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Biaggi pushes for campaign finance reform

Jaya Sundaresh

State Sen. Alessandra Biaggi addresses attendees at a town hall in Parkchester.

State Sen. Alessandra Biaggi is leading the charge for a new campaign finance reform measure in New York State, to limit the influence of big money in state politics. Biaggi, whose district includes the Hunts Point waterfront, laid out her proposed reforms on Friday night at a town hall in Parkchester, where she gave the keynote address. 

Biaggi, who upset powerful incumbent Jeff Klein in last November’s election for the 34th District of the New York State Senate, ran on a left-of-center platform. She was joined at the Feb. 22 event by Assemblywoman Karines Reyes, State Sen. Gustavo Rivera, and reform-minded community activists who spoke on a variety of issues, including criminal justice reform and affordable housing. 

Under the new legislation that Biaggi is cosponsoring, the state would provide candidates with six times the amount of donations that they receive of less than $250 each. The proposal emulates a city policy, in which candidates receive eight dollars for every dollar they raise in small donations.

“I really do believe that the political currency that we have in our community and the power that we have is literally us, not the special interests, and not the lobbyists,” she told the crowd of nearly 50 at Saint Paul’s Evangelical Lutheran Church, and went on to denounce the influence that real estate developers and hedge funds exercise in the political process through campaign contributions. 

“We want to see fair campaigns,” said Darryl Herring, a community leader with VOCAL-NY,  which cosponsored the event. “We want the little guy to get in there.” Herring said that the criminal justice reforms his group is fighting for, including bail reform, open discovery reforms and marijuana legalization, would benefit from campaign finance reform, by allowing“ordinary people” to have a say in the political process. 

The law the advocates want to see passed would encourage and reward less well-connected candidates to run for office, said Stanley Fritz, New York City Campaigns manager for the nonprofit group Citizen Action. “It gives regular citizens the ability to amplify their vote,” he said, citing a more diverse slate of candidates that ran and got elected in Connecticut after a similar, small donor matching program was instituted. According to Demos, a public policy organization, 77 percent of candidates in Connecticut were publicly financed in 2012. The program has bipartisan support.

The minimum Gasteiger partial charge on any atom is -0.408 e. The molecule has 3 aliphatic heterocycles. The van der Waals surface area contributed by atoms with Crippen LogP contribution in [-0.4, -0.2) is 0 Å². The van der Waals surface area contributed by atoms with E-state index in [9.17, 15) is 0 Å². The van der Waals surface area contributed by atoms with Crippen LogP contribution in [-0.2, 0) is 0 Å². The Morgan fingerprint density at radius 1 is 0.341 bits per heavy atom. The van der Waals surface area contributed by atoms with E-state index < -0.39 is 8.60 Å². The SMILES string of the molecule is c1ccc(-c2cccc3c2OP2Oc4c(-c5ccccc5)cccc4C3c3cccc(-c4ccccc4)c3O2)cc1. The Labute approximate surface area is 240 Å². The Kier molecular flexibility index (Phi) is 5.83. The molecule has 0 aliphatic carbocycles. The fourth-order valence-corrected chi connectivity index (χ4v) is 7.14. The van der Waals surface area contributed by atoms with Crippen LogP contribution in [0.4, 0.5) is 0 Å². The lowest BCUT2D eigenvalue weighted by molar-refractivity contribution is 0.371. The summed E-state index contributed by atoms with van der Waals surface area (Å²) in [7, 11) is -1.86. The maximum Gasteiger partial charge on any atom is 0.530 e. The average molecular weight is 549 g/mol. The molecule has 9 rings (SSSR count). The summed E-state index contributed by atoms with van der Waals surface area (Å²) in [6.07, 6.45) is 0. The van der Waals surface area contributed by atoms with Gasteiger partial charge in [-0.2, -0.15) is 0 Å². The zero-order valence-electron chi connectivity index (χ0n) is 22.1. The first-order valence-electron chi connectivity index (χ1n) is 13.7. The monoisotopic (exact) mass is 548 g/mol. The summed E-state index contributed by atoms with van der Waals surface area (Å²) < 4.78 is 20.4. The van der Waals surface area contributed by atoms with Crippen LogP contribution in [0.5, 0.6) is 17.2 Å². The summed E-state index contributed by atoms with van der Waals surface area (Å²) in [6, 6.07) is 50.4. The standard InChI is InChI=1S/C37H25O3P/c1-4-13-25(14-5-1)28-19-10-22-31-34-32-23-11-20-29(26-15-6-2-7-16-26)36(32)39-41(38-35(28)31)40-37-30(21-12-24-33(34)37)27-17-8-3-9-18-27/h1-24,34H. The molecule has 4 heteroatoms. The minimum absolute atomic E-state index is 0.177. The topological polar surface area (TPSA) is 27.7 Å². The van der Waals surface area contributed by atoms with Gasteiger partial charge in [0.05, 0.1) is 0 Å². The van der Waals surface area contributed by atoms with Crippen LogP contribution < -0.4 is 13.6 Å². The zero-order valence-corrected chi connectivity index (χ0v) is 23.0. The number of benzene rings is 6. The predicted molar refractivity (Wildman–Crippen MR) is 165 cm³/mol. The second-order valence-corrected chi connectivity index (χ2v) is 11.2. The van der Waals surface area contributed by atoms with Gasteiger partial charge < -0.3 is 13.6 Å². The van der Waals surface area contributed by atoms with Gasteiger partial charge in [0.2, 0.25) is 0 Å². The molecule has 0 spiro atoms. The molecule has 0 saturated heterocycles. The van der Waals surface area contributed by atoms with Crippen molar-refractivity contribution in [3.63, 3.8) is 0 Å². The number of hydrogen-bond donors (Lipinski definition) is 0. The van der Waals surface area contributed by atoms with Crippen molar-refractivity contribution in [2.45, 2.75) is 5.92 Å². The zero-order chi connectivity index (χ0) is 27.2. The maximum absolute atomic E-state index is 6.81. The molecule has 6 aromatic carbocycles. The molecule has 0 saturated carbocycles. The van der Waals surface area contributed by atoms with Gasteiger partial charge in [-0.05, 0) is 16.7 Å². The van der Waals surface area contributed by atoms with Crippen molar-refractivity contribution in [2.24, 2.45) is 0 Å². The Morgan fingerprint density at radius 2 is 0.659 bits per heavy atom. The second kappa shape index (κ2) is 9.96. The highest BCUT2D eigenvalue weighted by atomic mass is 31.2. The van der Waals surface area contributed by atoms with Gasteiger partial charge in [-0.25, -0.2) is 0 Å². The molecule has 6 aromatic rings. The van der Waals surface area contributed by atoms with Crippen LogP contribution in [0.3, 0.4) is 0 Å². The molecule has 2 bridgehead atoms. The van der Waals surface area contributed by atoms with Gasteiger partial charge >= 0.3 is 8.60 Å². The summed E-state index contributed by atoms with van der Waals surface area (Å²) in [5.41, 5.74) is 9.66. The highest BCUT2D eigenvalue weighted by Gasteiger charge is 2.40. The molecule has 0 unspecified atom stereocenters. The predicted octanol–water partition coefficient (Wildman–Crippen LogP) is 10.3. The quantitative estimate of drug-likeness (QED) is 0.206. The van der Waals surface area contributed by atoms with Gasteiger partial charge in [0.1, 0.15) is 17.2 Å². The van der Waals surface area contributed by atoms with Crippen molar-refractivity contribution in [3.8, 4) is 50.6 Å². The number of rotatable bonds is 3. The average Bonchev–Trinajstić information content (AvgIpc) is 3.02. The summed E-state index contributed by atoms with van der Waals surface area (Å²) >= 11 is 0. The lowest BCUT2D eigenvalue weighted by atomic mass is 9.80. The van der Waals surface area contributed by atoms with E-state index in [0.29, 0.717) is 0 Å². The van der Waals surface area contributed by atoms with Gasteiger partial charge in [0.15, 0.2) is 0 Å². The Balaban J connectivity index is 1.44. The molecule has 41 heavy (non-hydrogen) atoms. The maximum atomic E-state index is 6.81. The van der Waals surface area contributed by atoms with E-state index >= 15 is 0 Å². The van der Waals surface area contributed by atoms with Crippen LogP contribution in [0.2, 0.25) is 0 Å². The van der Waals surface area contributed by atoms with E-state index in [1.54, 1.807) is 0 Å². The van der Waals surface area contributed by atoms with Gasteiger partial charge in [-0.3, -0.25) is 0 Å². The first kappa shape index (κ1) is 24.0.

According to Fritz, a similar initiative in New York state would cost tax payers just $2.50 each annually, which could be taken out of the state’s unclaimed funds account, or the governor’s general operating spending budget. Advocates argue that no additional taxation would be required. 

In the seven weeks that the new Democrat-controlled state legislature has been in session, the state Senate has passed legislation that many New Yorkers have been pursuing for years, including the Gender Expression Non-Discrimination Act (GENDA), which protects transgender rights, the Reproductive Health Act, which codifies the rights granted by Roe v. Wade into state law, and voting rights legislation. That sea change was made possible when candidates running grassroots campaigns ousted incumbents who made up the Independent Democratic Caucus (IDC), which had controlled the Senate in conjunction with the Republicans. 

“I’d be surprised if there’s a big legislative fight,” said Fritz. “We think the Senate will be supportive of it.”

Biaggi told the Express that she wants to see campaign finance reform on the Senate floor for a vote in April. She noted that Gov. Andrew Cuomo proposed a similar measure in his state budget, but added that the Senate has a responsibility to pass campaign finance reform of its own. The Assembly passed a similar bill last year, but the state Senate did not vote on the resolution. 

Biaggi expects elected officials who benefit from the current system will resist campaign finance reform. 

“There are people who have been in their seats for many years, who are not used to raising small dollar donations, who are used to getting corporate or real estate money,” she said. 


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